In January, Iowa became the latest state to have its ag-gag law overturned by the courts, a victory for free speech and animal-rights advocates. But the victory was short-lived. This month the state’s legislators revived ag-gag with a new law that targets undercover investigations into livestock farms — and it comes as ag-gag supporters across the country are looking to craft laws that will survive constitutional challenges.(No paywall)
The U.S. District Court in Wyoming ruled Monday that the state’s ag-gag laws are unconstitutional. The ruling comes after several years of litigation between the state and plaintiffs who argued the laws were written solely to deter monitoring of the effects of agriculture on the state’s water, land, and air.
The Humane Society of the United States “finds itself ensnared in a widening controversy over sexual harassment in the upper levels of the nonprofit’s management,” said Politico Magazine. The publication describes complaints by six women of improper behavior by Paul Shapiro, an HSUS vice president.
Wayne Pacelle, the scourge of the U.S. meat industry in his role as chief executive of the Humane Society of the United States, is the subject of three complaints of sexual harassment, said the Washington Post.
In their rush to protect farmers from adverse publicity, Idaho legislators enacted an unconstitutional, “staggeringly overbroad” muzzle of free speech and investigative reporting, ruled U.S. appeals court judges in Seattle.
McDonald’s will now require chicken suppliers, including Tyson and Cargill, to treat animals more humanely at slaughter. “Birds sold to the chain ... no longer will be shocked, shackled by the feet to conveyors and have their throats slit ...,” says The Los Angeles Times. “Such methods can leave chickens fully conscious when they are slaughtered.”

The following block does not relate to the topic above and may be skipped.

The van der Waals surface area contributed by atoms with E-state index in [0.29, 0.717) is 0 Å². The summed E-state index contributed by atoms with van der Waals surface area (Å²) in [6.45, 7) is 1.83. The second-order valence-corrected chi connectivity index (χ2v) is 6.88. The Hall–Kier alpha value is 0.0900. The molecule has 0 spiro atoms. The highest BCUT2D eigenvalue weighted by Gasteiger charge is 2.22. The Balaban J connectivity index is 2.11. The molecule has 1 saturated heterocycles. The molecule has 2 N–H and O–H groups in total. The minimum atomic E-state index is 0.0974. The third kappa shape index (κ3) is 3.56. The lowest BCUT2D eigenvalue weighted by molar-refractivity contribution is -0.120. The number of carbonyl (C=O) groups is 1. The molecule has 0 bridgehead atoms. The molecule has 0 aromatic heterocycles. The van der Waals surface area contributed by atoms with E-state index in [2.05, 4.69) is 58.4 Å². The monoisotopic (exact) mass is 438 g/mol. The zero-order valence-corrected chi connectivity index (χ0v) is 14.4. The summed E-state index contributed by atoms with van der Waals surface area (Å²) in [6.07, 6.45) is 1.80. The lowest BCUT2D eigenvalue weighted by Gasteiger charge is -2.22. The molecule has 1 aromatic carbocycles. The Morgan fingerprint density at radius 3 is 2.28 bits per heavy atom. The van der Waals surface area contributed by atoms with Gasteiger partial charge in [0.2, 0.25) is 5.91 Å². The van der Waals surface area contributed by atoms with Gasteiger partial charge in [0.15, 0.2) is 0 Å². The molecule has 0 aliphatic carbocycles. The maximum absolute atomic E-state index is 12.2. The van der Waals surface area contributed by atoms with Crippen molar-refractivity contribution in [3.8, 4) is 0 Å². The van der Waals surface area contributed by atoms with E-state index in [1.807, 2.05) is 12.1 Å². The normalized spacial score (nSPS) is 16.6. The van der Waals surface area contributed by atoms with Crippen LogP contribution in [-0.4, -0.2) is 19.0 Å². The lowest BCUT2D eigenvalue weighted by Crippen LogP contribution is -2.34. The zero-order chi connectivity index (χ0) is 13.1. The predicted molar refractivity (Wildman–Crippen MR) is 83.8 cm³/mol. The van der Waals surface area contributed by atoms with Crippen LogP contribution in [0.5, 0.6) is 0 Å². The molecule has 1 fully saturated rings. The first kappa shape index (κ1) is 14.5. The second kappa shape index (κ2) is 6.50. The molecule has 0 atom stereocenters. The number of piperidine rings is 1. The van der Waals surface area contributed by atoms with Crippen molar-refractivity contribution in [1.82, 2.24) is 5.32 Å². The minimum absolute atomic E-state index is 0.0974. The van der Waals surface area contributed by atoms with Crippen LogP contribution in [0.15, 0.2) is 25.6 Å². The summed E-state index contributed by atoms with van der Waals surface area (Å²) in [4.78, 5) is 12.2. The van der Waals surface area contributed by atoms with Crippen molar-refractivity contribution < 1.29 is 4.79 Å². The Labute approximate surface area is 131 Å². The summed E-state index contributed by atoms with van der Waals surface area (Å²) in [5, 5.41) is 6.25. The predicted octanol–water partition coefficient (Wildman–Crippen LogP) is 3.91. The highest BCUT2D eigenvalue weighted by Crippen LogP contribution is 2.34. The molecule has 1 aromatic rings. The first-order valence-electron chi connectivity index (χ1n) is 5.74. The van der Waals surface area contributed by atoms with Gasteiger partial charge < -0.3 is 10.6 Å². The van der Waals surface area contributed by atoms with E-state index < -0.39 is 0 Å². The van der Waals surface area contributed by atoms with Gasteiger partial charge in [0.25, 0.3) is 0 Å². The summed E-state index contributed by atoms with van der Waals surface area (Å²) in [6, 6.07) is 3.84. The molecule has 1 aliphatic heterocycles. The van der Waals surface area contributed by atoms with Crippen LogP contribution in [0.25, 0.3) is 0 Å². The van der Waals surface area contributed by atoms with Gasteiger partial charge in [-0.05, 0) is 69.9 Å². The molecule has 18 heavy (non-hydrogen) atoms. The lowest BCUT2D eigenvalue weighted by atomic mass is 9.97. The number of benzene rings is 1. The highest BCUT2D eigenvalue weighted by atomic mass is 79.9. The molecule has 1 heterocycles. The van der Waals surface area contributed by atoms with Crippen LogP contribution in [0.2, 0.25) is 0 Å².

A coalition of consumer, free speech and animal rights groups filed suit in federal court in Des Moines to challenge the constitutionality of Iowa's "ag gag" law, enacted in 2012. Iowa is the No. 1 state for hog and egg production and the largest target yet by campaigners against state laws that criminalize undercover employment on farms and at packing plants.
Animal welfare activists, led by the Humane Society of the United States, have filed papers in California to introduce an initiative that would make all eggs cage-free in the state by 2022.
Siding with animal-rights activists, U.S. district judge Robert Shelby ruled that Utah's so-called "ag gag" law is an unconstitutional violation of the right of free speech, said the Salt Lake Tribune. Legislators in a variety of states have pursued the laws, which prohibit surreptitious recording of farming practices, following graphic accounts of mistreatment of livestock.